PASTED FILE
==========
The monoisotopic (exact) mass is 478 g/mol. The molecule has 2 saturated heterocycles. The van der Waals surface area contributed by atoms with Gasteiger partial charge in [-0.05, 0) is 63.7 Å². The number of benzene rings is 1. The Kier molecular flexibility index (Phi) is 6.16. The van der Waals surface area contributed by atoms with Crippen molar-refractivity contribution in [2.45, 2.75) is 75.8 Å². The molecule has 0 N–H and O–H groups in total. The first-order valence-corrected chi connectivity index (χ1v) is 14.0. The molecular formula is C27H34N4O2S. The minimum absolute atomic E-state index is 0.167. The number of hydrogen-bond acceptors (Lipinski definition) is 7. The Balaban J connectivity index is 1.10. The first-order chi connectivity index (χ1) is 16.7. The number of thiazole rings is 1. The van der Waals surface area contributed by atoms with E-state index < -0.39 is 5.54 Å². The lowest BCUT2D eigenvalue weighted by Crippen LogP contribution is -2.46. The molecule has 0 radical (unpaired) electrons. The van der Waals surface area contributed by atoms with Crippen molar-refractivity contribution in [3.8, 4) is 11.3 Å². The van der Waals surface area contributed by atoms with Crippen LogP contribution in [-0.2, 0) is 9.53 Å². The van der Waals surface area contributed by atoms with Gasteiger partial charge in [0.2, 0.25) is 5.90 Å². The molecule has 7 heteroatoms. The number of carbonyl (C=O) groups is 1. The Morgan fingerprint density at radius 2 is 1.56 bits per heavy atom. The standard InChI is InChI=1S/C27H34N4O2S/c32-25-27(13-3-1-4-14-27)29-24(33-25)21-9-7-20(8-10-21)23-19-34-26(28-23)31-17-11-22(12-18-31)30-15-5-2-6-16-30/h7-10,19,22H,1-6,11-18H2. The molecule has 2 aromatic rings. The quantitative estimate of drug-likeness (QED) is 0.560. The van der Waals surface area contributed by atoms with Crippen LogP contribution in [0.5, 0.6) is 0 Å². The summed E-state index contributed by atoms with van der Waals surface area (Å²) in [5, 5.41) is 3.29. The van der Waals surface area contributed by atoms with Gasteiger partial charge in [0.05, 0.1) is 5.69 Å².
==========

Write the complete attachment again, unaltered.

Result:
The monoisotopic (exact) mass is 478 g/mol. The molecule has 2 saturated heterocycles. The van der Waals surface area contributed by atoms with Gasteiger partial charge in [-0.05, 0) is 63.7 Å². The number of benzene rings is 1. The Kier molecular flexibility index (Phi) is 6.16. The van der Waals surface area contributed by atoms with Crippen molar-refractivity contribution in [2.45, 2.75) is 75.8 Å². The molecule has 0 N–H and O–H groups in total. The first-order valence-corrected chi connectivity index (χ1v) is 14.0. The molecular formula is C27H34N4O2S. The minimum absolute atomic E-state index is 0.167. The number of hydrogen-bond acceptors (Lipinski definition) is 7. The Balaban J connectivity index is 1.10. The first-order chi connectivity index (χ1) is 16.7. The number of thiazole rings is 1. The van der Waals surface area contributed by atoms with E-state index < -0.39 is 5.54 Å². The lowest BCUT2D eigenvalue weighted by Crippen LogP contribution is -2.46. The molecule has 0 radical (unpaired) electrons. The van der Waals surface area contributed by atoms with Crippen molar-refractivity contribution in [3.8, 4) is 11.3 Å². The van der Waals surface area contributed by atoms with Crippen LogP contribution in [-0.2, 0) is 9.53 Å². The van der Waals surface area contributed by atoms with Gasteiger partial charge in [0.2, 0.25) is 5.90 Å². The molecule has 7 heteroatoms. The number of carbonyl (C=O) groups is 1. The Morgan fingerprint density at radius 2 is 1.56 bits per heavy atom. The standard InChI is InChI=1S/C27H34N4O2S/c32-25-27(13-3-1-4-14-27)29-24(33-25)21-9-7-20(8-10-21)23-19-34-26(28-23)31-17-11-22(12-18-31)30-15-5-2-6-16-30/h7-10,19,22H,1-6,11-18H2. The molecule has 2 aromatic rings. The quantitative estimate of drug-likeness (QED) is 0.560. The van der Waals surface area contributed by atoms with Crippen LogP contribution in [0.5, 0.6) is 0 Å². The summed E-state index contributed by atoms with van der Waals surface area (Å²) in [5, 5.41) is 3.29. The van der Waals surface area contributed by atoms with Gasteiger partial charge in [0.05, 0.1) is 5.69 Å².